Publisher: Cateia Games
Developer: Cateia Games
System requirements: Windows XP/Vista/Win 7/Mac OSX 10.5, 1 GHz CPU, 512 MB RAM, 64 MB graphics card, DirectX 9.0, 350 MB hard-drive space
ESRB rating: Not rated
Release date: Available now
Red Crow Mysteries: Legion is a puzzle/hidden-object game from Cateia Games that tells the story of a gifted girl on a quest to discover the hidden secrets needed to defeat Legion. In a setting filled with mystery and atmosphere, you guide your avatar through the game’s challenges to reveal its secrets. It’s too bad that so little is revealed.
Red Crow Mysteries blends elements from adventure and puzzle games and puts them in a rich setting. The game’s graphics quality doesn’t rise to the level of a full-priced game, but it has excellent artistic values for a casual title. Red Crow includes some interesting voice acting, and I felt that, when conversations occurred, Cateia Games did a good job giving the characters dialogue that’s not stunted or clichéd. All of the right ingredients for a story that’s supposed to delve into the mysterious background of your avatar are in place, even a devilish chat with Legion himself. The puzzles and interface aren’t too difficult and are mostly sensible once you find the proper objects. I didn’t have to access any walkthroughs, except in rare cases when I was simply being too obtuse about something. The number of tasks to perform are on par for an adventure of this kind.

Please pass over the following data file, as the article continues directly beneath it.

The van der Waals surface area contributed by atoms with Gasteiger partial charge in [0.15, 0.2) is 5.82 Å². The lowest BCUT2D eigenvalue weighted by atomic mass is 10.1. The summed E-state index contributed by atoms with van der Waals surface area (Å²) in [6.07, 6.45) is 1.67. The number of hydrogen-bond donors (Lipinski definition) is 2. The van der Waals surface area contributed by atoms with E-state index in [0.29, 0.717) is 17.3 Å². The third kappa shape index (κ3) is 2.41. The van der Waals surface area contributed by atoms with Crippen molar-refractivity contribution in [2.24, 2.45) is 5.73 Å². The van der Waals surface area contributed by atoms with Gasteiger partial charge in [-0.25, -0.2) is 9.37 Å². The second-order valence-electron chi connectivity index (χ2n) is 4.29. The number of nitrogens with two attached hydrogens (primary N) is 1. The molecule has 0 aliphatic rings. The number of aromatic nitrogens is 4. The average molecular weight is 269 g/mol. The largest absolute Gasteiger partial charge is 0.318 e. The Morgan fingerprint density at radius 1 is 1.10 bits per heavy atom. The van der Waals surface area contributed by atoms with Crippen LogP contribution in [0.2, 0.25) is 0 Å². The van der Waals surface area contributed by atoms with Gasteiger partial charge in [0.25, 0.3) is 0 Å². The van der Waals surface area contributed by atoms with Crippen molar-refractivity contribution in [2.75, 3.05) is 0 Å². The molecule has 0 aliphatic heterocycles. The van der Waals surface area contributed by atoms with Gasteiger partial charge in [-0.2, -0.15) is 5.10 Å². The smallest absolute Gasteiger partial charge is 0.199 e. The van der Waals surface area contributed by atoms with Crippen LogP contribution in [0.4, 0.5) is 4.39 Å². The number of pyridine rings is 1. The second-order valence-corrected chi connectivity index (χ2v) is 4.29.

But despite all of that, my experience was kind of frustrating. The game’s narrative kept harping on the secrets of your family and your destiny to fight Legion because you’re the chosen one; it’s too bad none of those secrets were uncovered. Despite ominous warnings and vague statements, there’s not a whole lot of plot or character development. Yes, I know, it’s a casual game focused on puzzle solving and adventure, and yes, I get the fact that if you plan on sequels, you need to obscure some things for the future. However, I can’t help but feel that Cateia Games served me three entrees of atmosphere and only a small appetizer of character or story. With all the effort put into the art and voice acting, I’d have thought that more time would’ve been spent on narrative to make it all worthwhile. I honestly began to wonder whether some content had been cut before the game was published when I got to the end. Certainly, there are casual games with a mysterious air about them that are much better about this sort of thing (see Resonance).
Priced at $9.99, I’d have to say that, for all its good points, Red Crow Mysteries: Legion just isn’t what I’m looking for in a casual game. The puzzles are okay, but the game’s other content doesn’t really justify the cost. This is a pity, because it had so much more potential than that.